Carlton becomes lefty strikeout king
On the day Steve Carlton moved to the top of the list of left-handed strikeout artists, only four pitchers had ever reached the 3,000-K mark.
Carlton, whose lefty record 2,833rd strikeout came against the Cardinals’ Tony Scott on July 6, 1980, would one day join Club 3,000 and – for a time – hold the all-time strikeout record.
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But on the day Lefty set the new southpaw record, large strikeout totals were far from common.
“I’d figure it’s what you’d call a typical Carlton game,” said Phillies manager Dallas Green, who would lead the team to its first-ever World Series championship that fall. “It was a win. He had enough strikeouts to set a record which may not be broken for a long time.”
Carlton’s record-setting strikeout bumped Mickey Lolich off the top of the left-handers list. With a total of seven strikeouts that day against the Cardinals, Carlton had 2,836 Ks for his career – then seventh on the all-time list.
Nolan Ryan had joined the 3,000-strikeout club just two days before, and only Walter Johnson (3,508), Gaylord Perry (3,218) and Bob Gibson (3,117) ranked ahead of Ryan at the close of play on July 6, 1980.
Carlton reached the 3,000-K mark on April 29, 1981, and he and Ryan would go back and forth atop the all-time list for a while in 1983 before Ryan eventually took command in the later years of the decade.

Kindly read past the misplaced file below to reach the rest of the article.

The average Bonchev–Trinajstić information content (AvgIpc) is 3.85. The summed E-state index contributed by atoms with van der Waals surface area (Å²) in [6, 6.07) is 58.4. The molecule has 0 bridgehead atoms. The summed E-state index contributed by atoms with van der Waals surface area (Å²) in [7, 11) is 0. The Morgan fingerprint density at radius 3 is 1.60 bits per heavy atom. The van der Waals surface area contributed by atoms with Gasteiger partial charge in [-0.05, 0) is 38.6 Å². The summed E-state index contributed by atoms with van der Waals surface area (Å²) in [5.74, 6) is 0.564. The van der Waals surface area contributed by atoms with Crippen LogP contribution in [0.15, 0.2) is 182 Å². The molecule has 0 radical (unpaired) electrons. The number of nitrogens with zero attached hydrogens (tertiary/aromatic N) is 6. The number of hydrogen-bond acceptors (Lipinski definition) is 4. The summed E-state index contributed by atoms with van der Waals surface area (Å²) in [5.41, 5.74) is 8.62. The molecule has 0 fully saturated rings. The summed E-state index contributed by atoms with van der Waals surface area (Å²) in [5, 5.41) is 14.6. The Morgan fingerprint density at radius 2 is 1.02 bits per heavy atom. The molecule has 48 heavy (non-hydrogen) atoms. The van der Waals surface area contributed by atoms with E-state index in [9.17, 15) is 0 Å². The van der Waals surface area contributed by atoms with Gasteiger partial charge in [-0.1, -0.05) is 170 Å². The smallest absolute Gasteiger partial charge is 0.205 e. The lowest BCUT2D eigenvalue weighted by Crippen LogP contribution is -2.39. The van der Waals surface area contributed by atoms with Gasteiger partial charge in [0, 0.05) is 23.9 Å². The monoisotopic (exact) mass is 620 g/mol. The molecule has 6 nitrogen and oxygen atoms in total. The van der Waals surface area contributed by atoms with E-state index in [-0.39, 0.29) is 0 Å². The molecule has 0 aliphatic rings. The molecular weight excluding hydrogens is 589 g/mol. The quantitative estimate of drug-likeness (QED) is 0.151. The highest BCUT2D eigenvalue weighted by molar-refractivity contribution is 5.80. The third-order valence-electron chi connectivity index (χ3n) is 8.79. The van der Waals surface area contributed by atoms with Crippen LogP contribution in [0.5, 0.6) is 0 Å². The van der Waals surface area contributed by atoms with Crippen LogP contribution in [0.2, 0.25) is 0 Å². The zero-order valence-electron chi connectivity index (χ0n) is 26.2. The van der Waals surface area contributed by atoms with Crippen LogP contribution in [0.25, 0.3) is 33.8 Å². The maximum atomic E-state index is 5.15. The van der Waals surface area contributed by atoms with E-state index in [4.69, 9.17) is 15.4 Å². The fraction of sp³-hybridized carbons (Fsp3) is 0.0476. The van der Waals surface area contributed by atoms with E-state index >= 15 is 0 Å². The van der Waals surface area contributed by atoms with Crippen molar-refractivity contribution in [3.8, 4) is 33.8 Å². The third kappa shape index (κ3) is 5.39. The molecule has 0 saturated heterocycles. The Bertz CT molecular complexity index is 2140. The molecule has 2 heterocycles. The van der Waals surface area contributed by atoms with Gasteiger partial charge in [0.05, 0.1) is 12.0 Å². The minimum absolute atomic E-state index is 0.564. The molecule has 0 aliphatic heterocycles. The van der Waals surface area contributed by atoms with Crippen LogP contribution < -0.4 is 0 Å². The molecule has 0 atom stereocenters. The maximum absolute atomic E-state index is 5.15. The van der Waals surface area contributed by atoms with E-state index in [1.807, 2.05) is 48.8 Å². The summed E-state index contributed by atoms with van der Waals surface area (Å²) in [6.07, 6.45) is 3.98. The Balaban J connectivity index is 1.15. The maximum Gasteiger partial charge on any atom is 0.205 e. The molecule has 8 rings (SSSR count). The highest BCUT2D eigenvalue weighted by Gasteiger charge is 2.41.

Ryan finished his career with a record 5,714 strikeouts, while Carlton totaled 4,136.
Randy Johnson, who amassed 4,875 strikeouts, eventually passed Carlton on the all-time list for lefties.
But on that July day in 1980, Carlton – with his nearly unhittable slider – stood alone at the top.
“He was getting us out with curveballs and sliders,” said Cardinals manager Whitey Herzog, who called Carlton’s performance “masterful.”
At 35 years of age, Carlton was en route to one of his best seasons.
His win over the Cardinals improved his record to 14-4, and Carlton would win 10 more games that year to finish 24-9 with 286 strikeouts. He would win his third NL Cy Young Award following the season – and picked up the victory in Game 6 of the World Series, the contest that clinched the title for Philadelphia.
Green summed up Carlton’s performance – one that featured 104 pitches on a day where Green estimated the temperature on the field at Busch Stadium reached 130 degrees.
“Later, when Steve is able to reflect on it, I think this record will mean a lot to him,” Green told Gannett News Service.
Carlton was elected to the Hall of Fame in 1994.
Craig Muder is the director of communications for the National Baseball Hall of Fame and Museum